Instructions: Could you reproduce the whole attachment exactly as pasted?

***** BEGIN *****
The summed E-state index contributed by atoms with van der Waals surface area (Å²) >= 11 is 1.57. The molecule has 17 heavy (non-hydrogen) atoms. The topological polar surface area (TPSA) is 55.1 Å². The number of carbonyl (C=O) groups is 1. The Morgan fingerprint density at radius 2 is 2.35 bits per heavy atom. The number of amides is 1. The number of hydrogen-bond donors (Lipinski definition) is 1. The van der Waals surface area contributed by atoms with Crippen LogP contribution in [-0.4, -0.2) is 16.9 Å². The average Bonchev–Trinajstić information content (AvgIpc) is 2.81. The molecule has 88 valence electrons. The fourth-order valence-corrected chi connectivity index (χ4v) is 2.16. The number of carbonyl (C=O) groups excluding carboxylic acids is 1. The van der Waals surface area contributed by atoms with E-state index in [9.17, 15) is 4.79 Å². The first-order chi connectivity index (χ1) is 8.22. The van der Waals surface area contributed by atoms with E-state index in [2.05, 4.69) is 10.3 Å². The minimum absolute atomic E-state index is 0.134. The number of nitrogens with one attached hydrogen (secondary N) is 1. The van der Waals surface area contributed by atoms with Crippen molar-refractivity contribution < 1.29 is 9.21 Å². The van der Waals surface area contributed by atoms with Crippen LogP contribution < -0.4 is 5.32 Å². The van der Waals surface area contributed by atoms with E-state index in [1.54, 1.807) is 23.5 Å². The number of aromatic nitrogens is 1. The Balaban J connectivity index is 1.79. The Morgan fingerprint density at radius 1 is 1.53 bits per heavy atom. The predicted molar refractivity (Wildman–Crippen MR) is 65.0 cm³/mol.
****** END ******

The summed E-state index contributed by atoms with van der Waals surface area (Å²) >= 11 is 1.57. The molecule has 17 heavy (non-hydrogen) atoms. The topological polar surface area (TPSA) is 55.1 Å². The number of carbonyl (C=O) groups is 1. The Morgan fingerprint density at radius 2 is 2.35 bits per heavy atom. The number of amides is 1. The number of hydrogen-bond donors (Lipinski definition) is 1. The van der Waals surface area contributed by atoms with Crippen LogP contribution in [-0.4, -0.2) is 16.9 Å². The average Bonchev–Trinajstić information content (AvgIpc) is 2.81. The molecule has 88 valence electrons. The fourth-order valence-corrected chi connectivity index (χ4v) is 2.16. The number of carbonyl (C=O) groups excluding carboxylic acids is 1. The van der Waals surface area contributed by atoms with E-state index in [9.17, 15) is 4.79 Å². The first-order chi connectivity index (χ1) is 8.22. The van der Waals surface area contributed by atoms with E-state index in [2.05, 4.69) is 10.3 Å². The minimum absolute atomic E-state index is 0.134. The number of nitrogens with one attached hydrogen (secondary N) is 1. The van der Waals surface area contributed by atoms with Crippen molar-refractivity contribution < 1.29 is 9.21 Å². The van der Waals surface area contributed by atoms with Crippen LogP contribution < -0.4 is 5.32 Å². The van der Waals surface area contributed by atoms with E-state index in [1.54, 1.807) is 23.5 Å². The number of aromatic nitrogens is 1. The Balaban J connectivity index is 1.79. The Morgan fingerprint density at radius 1 is 1.53 bits per heavy atom. The predicted molar refractivity (Wildman–Crippen MR) is 65.0 cm³/mol.